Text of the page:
Indoor plants can help freshen your cramped apartment air with new life, but it can seem daunting to get your indoor plant collection started.
For college-aged students living through the pandemic, pets are the new kids and plants are the new pets. So hit the plant shop and follow these tips to claim your green thumb and #plantmom badge.
Picking your plants
Choose a low-maintenance or high-maintenance plant, depending on your commitment to it. If you don’t have a ton of gardening experience, choose a plant that is simple to care for like a Spider Plant, Calathea or Philodendron. If you are an expert of indoor plants, you probably aren’t reading this guide, but plants like Elephant’s Ear or a Boston Fern would be right up your alley.
While most indoor plants are a refreshing addition to your scenery, you can also choose your plants for utility. If you’re a home chef or just want to have some fresh herbs on hand, try picking up some herbs like basil, mint or chives. If you’re over the age of 21 in D.C., you can try growing your own cannabis plant. You can legally grow no more than three mature cannabis plants.
Lighting is everything
Some plants are well-suited for spaces with little to no natural light. But for most other plants, natural light is the key to success. The first step is finding places in your apartment that have direct sunlight exposure for the longest periods of the day. Any window sill, balcony or fire escape will do as long as these spots face south. Windows or other openings that face south will receive the sun’s most direct rays from late morning through mid-afternoon unlike North- or East-facing windows, which receive weak morning rays.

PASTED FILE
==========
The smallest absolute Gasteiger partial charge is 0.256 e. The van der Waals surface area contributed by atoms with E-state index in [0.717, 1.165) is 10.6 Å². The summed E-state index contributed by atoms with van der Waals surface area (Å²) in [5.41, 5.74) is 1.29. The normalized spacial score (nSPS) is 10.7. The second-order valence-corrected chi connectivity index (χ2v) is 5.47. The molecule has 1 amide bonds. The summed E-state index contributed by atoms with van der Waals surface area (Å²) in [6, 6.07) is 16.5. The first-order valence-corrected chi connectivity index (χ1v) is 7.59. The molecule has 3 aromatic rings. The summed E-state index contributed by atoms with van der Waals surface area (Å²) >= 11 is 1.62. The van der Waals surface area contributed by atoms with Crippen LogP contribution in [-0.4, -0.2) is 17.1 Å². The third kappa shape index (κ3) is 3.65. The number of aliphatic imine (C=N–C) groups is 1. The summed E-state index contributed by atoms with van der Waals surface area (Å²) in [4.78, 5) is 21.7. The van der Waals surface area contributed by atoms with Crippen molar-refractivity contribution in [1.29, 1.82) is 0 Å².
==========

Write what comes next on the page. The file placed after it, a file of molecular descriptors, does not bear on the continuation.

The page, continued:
Hydrate or Die-drate
Watering plants may seem like a universally simple task, but some plants need less water than others. Most plants require more water in the warmer spring and summer months even though they may live in an apartment with air conditioning. But before you water your plants the recommended every two to four days, feel the soil. Check for dry, moist or waterlogged soil, and adjust your watering accordingly. Cacti and succulents should be watered modestly and through a topsoil layer of gravel that helps water drain more quickly and prevents waterlogging. They should also be watered from below to avoid moistening the exterior of the plant. You could also mist your plants to create a more humid environment for plants that thrive.
Lots o’ pots
Assuming you aren’t starting your plants off from seeds, they can live in their black plastic pots they came in until their roots or body outgrow it. But once your plant is ready to leave its first nest, grab a terracotta or clay pot with holes in the bottom for drainage. Terracotta or clay pots are great temperature regulators and have a porous texture that allows for air and moisture flow. This type of pot also allows you to evaluate the calcium levels of your soil easily. If a plant’s soil is retaining too much calcium, it will “flush” white-colored residue that seeps through to the exterior of the pot.
You can shop for artistically styled terracotta pots or grab some paint and style your own.